Alabama editorial roundup
Alabama editorial roundup
The Associated Press
Jan. 24, 2018
Recent editorials from Alabama newspapers:
TimesDaily of Florence on a state law that allows sheriffs to pocket left over money meant for inmates:
An important part of being a sheriff that few people see is the feeding of inmates in the county jail. They are, under state law, personally responsible for providing at least two meals a day.
The state "helps" with this by providing sheriffs $1.75 per day for each inmate. If that falls short of the amount necessary to provide food, sheriffs must dig into their pockets and make up the deficit.
That might have been effective in the early 20th century, but it is as archaic a system as can be imagined today.
There is concern some sheriffs might not be supplying inmates with adequate food. Two groups have filed suit, demanding to see sheriffs' records to find out more.
The archaic law, part of an old fee system for elected officials, allows sheriffs to keep the money when they leave office, which is an incentive to hold back on spending all of it. Sheriffs in Colbert, Franklin and Lauderdale counties said when they took office, they took out personal loans of $10,000 to replenish their jail food accounts.
The Southern Center for Human Rights and the Alabama Appleseed Center for Law and Justice have filed suit to obtain information for 49 sheriffs about their food purchases and accounts. The accounts, when managed by a sheriff instead of a county commission, are not considered public records.
The suit wants information about what inmates are fed, how much is spent for food, and how the money is accounted for.
One aspect of the suit wants to find out if inmates are receiving adequate, nutritious food.
The two plaintiffs contend the interpretation of the law allows sheriffs to keep money provided by the state and not spent for food — tax dollars — for personal income.
A few counties have the food money routed to the county commission, freeing the sheriff of the responsibility of feeding inmates.
Members of the Alabama Sheriffs Association claim the county commission lobbying organization has resisted that arrangement for years. And the sheriffs don't want to totally lose access to the money because, by law, it is supplemental income. Complicating matters is the political minefield lawmakers encounter on the rare occasions they attempt reform. Both groups lobby hard to prevent reform.
It's clearly time for the law governing how inmates are fed to be rewritten. Greater accountability of how the money is spent is needed, and under no circumstance should that money be considered personal income.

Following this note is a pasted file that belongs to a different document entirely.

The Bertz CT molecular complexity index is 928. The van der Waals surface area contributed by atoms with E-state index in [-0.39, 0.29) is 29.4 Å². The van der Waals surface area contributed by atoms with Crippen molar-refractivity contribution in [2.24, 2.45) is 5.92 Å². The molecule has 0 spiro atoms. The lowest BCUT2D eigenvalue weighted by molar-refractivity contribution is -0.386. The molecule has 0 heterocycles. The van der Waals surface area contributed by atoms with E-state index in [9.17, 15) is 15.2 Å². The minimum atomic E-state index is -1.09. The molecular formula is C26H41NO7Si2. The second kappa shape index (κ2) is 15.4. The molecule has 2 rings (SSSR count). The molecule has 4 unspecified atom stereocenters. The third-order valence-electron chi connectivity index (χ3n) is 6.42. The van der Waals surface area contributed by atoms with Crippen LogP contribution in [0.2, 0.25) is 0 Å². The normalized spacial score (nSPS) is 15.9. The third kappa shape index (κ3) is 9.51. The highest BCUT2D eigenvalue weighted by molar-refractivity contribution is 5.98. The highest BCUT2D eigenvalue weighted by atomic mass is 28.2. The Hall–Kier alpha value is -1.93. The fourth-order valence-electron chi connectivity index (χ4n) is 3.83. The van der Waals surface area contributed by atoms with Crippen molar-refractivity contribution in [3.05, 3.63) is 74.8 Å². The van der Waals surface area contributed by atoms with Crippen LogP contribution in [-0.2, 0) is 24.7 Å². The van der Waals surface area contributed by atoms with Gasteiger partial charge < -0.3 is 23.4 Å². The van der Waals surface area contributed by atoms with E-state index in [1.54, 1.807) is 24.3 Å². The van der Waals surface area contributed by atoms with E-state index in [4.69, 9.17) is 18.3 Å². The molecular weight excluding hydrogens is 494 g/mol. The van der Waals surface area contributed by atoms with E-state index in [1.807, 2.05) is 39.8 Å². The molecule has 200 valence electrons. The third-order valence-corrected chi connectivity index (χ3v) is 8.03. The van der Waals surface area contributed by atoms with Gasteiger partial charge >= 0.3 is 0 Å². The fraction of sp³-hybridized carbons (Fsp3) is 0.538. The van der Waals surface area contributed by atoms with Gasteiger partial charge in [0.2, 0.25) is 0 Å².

The Tuscaloosa News on Alabama's 2018 legislative session:
While the rest of the nation tries to figure out who can take credit for ending the federal government shutdown, and each party works earnestly to affix fault, state lawmakers in Alabama returned to work Jan. 23 on Goat Hill for Day 5 of the 2018 legislative session.
Gridlock, dysfunction and a ridiculous blame-game may have taken hold in the nation's capital, but in Montgomery, we have, well, business as usual, which is to say pretty much the same thing. It's just that the lack of progress in tackling problems is such a norm in the Alabama Legislature that the absurd doesn't convey the same level of dramatic flair in Montgomery as it does in Washington.
Faced with a crisis situation in its prison system that is impacting local communities across the state, a perpetually failing statewide educational system and a lingering budget problem that has no easy fixes, lawmakers have plenty to work on. Instead, more than 460 bills have already been introduced. Some of the bills have the potential to impact the lives of the average citizen of Alabama. Many do not. With an important election year looming, it is likely that Montgomery will follow Washington's current lead in showcasing a great deal of grandstanding and little meaningful legislation that will address festering problems.
Rep. Steve Hurst, R-Munford, has sponsored an education bill that will do little to improve education in Alabama, but it will generate some votes. HB258 would allow public schools to include Biblical theory of creationism along with evolution when the origins of man and earth are discussed in Alabama classrooms.